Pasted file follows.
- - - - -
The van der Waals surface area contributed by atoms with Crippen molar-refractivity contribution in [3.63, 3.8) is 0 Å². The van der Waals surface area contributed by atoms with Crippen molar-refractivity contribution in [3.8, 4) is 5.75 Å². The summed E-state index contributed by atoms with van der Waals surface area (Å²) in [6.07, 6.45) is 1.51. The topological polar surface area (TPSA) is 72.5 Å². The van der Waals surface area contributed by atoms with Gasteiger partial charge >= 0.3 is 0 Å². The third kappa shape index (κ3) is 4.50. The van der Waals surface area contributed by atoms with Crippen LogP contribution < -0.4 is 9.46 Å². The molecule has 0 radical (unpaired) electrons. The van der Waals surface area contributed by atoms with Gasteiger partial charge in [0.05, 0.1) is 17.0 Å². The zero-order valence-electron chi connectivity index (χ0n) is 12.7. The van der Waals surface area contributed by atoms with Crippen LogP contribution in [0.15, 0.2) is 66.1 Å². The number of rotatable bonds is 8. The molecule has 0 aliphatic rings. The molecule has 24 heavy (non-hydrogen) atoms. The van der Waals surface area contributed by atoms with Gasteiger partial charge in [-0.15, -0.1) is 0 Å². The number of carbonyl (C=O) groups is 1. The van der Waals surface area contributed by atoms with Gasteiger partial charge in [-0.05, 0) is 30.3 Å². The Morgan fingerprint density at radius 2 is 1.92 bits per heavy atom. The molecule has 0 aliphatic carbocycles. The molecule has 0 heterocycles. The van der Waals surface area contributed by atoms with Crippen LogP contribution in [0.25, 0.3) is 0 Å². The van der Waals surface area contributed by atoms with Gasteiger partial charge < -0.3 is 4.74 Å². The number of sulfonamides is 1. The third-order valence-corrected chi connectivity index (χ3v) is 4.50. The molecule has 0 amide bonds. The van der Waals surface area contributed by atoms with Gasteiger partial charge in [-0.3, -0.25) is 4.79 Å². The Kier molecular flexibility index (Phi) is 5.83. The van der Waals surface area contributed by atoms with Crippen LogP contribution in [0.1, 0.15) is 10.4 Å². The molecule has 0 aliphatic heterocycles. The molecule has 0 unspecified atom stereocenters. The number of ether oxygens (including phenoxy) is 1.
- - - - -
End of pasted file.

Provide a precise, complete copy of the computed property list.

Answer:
The van der Waals surface area contributed by atoms with Crippen molar-refractivity contribution in [3.63, 3.8) is 0 Å². The van der Waals surface area contributed by atoms with Crippen molar-refractivity contribution in [3.8, 4) is 5.75 Å². The summed E-state index contributed by atoms with van der Waals surface area (Å²) in [6.07, 6.45) is 1.51. The topological polar surface area (TPSA) is 72.5 Å². The van der Waals surface area contributed by atoms with Gasteiger partial charge >= 0.3 is 0 Å². The third kappa shape index (κ3) is 4.50. The van der Waals surface area contributed by atoms with Crippen LogP contribution < -0.4 is 9.46 Å². The molecule has 0 radical (unpaired) electrons. The van der Waals surface area contributed by atoms with Gasteiger partial charge in [0.05, 0.1) is 17.0 Å². The zero-order valence-electron chi connectivity index (χ0n) is 12.7. The van der Waals surface area contributed by atoms with Crippen LogP contribution in [0.15, 0.2) is 66.1 Å². The number of rotatable bonds is 8. The molecule has 0 aliphatic rings. The molecule has 24 heavy (non-hydrogen) atoms. The van der Waals surface area contributed by atoms with Gasteiger partial charge in [-0.15, -0.1) is 0 Å². The number of carbonyl (C=O) groups is 1. The van der Waals surface area contributed by atoms with Gasteiger partial charge in [-0.05, 0) is 30.3 Å². The Morgan fingerprint density at radius 2 is 1.92 bits per heavy atom. The molecule has 0 aliphatic carbocycles. The molecule has 0 heterocycles. The van der Waals surface area contributed by atoms with Crippen LogP contribution in [0.25, 0.3) is 0 Å². The van der Waals surface area contributed by atoms with Gasteiger partial charge < -0.3 is 4.74 Å². The number of sulfonamides is 1. The third-order valence-corrected chi connectivity index (χ3v) is 4.50. The molecule has 0 amide bonds. The van der Waals surface area contributed by atoms with Gasteiger partial charge in [-0.3, -0.25) is 4.79 Å². The Kier molecular flexibility index (Phi) is 5.83. The van der Waals surface area contributed by atoms with Crippen LogP contribution in [0.1, 0.15) is 10.4 Å². The molecule has 0 aliphatic heterocycles. The molecule has 0 unspecified atom stereocenters. The number of ether oxygens (including phenoxy) is 1.